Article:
Unsplash/Pexels
Tesla To Build World's Largest Battery To Solve Australia's Energy Crisis

It’s been a tremendous end of the week for Tesla. They expected to complete their first Model 3 vehicle on Friday, and just a few hours before the day began, they announced a major project they’ll be involved with down in South Australia. They’ll be installing one of their Powerpacks to fuel electricity in an area dealing with devastation.

Reported as a “bi-annual storm,” the state suffered from continuous lightning strikes and damaged multiple electrical lines. This caused a massive blackout that affected nearly all of South Australia -- everything except Kangaroo Island, which had backups in case an event like this happened. Some areas are still using temporary solutions as repairs are continuing to be made.

Another part of the restoration process is the South Australian Government wanting to improve renewable energy in the area. They desired a solution that would give over 100 megawatts of reliable power capacity to fuel the mainland affected by these blackouts. Conveniently, construction already began on the Hornsdale Wind Farm earlier in 2016, which will be completed in multiple stages -- the first being a capacity of 100 MW which was turned on in January.

Tesla was awarded a key part of the massive project. Beating out 91 other companies, they were selected to install their Powerpacks to help store energy from the wind turbines. Company CEO Elon Musk was excited about the challenge and promised that the project would be completed 100 days or installation fees would be waved. After the announcement, Musk said on Twitter that the battery facility would be three times bigger than the current one, which is 30 megawatts.

The deadline has been set for December 1st to get the project completed. It’s likely to see an upgrade in the future as the wind farm in Jamestown, South Australia, will continue to get bigger. In a three-phase process, the  wind farm is expected to have a capacity of 315 megawatts. The Powerpack system itself will have a capacity of 100 megawatts and 129 megawatt-hours.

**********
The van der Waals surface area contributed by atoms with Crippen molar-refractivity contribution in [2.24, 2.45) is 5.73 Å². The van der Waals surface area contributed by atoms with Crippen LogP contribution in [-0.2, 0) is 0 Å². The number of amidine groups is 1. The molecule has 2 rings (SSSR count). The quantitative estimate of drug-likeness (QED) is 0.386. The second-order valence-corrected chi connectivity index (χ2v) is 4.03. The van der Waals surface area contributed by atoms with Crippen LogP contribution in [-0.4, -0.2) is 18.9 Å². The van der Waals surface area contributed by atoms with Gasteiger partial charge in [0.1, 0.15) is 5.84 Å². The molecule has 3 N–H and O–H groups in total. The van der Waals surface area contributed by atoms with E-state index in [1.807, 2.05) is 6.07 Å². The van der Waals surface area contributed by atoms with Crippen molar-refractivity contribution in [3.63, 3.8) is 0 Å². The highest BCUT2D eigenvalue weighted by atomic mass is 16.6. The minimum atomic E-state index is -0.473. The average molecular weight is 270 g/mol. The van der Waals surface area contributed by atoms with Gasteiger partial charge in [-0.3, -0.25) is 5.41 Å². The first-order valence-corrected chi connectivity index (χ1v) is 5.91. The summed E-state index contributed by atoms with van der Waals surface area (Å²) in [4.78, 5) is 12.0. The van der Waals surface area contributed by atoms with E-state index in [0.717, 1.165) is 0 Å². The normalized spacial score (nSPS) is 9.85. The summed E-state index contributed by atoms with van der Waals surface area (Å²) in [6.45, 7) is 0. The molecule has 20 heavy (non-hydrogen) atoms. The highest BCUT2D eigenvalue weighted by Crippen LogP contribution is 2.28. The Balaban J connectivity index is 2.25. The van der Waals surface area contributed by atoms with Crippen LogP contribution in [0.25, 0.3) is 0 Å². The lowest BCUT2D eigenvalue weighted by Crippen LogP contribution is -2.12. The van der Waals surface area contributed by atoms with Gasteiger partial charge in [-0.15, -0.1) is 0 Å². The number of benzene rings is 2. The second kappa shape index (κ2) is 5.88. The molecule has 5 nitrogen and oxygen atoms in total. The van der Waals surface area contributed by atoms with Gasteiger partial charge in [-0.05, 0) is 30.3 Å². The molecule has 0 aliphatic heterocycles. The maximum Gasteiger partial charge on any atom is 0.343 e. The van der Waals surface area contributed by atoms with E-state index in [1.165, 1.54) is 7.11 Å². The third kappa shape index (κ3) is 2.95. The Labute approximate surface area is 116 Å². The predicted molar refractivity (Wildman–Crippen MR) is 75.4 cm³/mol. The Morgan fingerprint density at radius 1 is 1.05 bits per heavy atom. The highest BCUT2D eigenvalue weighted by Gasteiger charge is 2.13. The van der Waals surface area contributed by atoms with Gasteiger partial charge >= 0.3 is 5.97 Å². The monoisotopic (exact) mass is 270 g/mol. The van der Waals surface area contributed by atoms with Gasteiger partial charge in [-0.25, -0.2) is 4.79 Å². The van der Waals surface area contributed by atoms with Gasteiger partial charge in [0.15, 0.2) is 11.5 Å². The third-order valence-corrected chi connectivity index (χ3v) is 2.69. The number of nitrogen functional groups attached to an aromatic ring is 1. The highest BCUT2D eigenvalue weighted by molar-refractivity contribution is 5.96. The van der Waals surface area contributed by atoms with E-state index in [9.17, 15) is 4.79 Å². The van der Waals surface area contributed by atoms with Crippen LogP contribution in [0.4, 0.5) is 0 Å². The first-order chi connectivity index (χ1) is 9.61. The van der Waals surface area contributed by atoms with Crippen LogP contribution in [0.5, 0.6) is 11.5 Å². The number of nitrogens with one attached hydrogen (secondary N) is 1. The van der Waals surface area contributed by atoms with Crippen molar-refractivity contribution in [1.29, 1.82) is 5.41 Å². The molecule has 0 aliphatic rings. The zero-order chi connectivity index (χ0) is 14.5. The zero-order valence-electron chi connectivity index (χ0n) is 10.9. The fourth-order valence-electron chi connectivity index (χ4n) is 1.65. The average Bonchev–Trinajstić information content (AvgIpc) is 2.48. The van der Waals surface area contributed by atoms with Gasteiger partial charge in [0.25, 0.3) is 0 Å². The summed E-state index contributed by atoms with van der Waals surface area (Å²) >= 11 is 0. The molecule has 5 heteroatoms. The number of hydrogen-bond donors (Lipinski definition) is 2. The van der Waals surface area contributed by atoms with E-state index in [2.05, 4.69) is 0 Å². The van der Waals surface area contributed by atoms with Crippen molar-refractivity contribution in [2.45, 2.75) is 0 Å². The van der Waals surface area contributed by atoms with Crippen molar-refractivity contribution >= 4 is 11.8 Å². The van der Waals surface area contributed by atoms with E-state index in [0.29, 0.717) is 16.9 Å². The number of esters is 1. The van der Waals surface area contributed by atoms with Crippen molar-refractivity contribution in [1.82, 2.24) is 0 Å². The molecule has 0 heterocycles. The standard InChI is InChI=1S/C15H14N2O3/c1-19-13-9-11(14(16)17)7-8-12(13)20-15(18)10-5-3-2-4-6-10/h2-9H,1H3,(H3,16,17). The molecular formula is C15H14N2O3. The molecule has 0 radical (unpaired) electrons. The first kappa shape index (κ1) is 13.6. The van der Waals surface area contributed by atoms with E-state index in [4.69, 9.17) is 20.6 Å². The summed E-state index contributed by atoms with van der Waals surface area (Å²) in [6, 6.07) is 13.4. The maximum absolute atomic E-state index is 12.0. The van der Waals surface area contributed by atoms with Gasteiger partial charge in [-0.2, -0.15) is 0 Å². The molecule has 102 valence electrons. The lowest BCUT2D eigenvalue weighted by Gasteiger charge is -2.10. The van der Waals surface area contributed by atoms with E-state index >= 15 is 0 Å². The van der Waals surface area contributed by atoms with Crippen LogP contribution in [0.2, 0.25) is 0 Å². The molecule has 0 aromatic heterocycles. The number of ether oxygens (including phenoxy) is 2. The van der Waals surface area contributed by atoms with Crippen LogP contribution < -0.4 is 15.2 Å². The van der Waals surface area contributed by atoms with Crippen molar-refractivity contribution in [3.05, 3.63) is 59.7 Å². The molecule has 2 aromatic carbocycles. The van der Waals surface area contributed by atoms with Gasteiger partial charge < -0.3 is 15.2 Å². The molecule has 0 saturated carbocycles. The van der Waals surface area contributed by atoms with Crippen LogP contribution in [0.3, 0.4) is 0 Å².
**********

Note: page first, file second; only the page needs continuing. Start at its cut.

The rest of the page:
Tesla says in their press release that the, “system will be the largest lithium-ion battery storage project in the world and will provide enough power for more than 30,000 homes, approximately equal to the amount of homes that lost power during the blackout period.” South Australian Premier Jay Weatherill said in the Sydney Morning Herald that this, “‘extraordinary collaboration’ would deliver a grid-scale battery that would “stabilise the South Australian network as well as putting downward pressure on prices.’”

While Tesla is more famously known as a car company, they have a solid track record in their Powerpack solutions. In California for example, they have systems in place that power the Sierra Nevada Brewing Company in Chico and it powers 15,000 homes in Ontario. Having a massive collection of batteries to store excess energy has been a solid answer for figuring out downtimes of renewable energy. Tesla can clearly establish itself as the leader with the completion of this ambitious project.

NewsPopular U.K. Grocery Store Vows To Get Rid Of Plastic By 2023

Iceland Foods has been leaning on plastics for its well-known frozen food line in the U.K. They've decided they have the technology to get rid of plastic and make their packaging recyclable—and no excuse not to.

6 days ago
NewsSaudi Arabia Plans To Invest $7 Billion In Green Energy To Cut Oil Use

Saudi Arabia's government is going to invest in eight solar and wind farm projects in 2018. The capacity is going to reach over 4 gigawatts with most of it allocated to solar energy and it's aimed to decrease the country's consumption of oil.

7 days ago
NewsWhy Popular Alcohol Companies Are Eliminating Plastic From Their Brands

Two alcohol companies behind popular brands like Johnnie Walker, Guinness, and Jameson Irish Whiskey are eliminating plastic straws and stirrers entirely. They won't be used in their offices, at events, or in future advertisements.

7 days ago
RenewablesFirst Electric And Emission-Free Barge To Launch This Summer

A Dutch company is planning to launch the first emission-free barges in Europe this summer. These vessels will be the first autonomous and fully electric barges to operate in the coastal highways between the Netherlands and Belgium.   

1 week ago
Stay Green
Sign up for our daily newsletter
Quantcast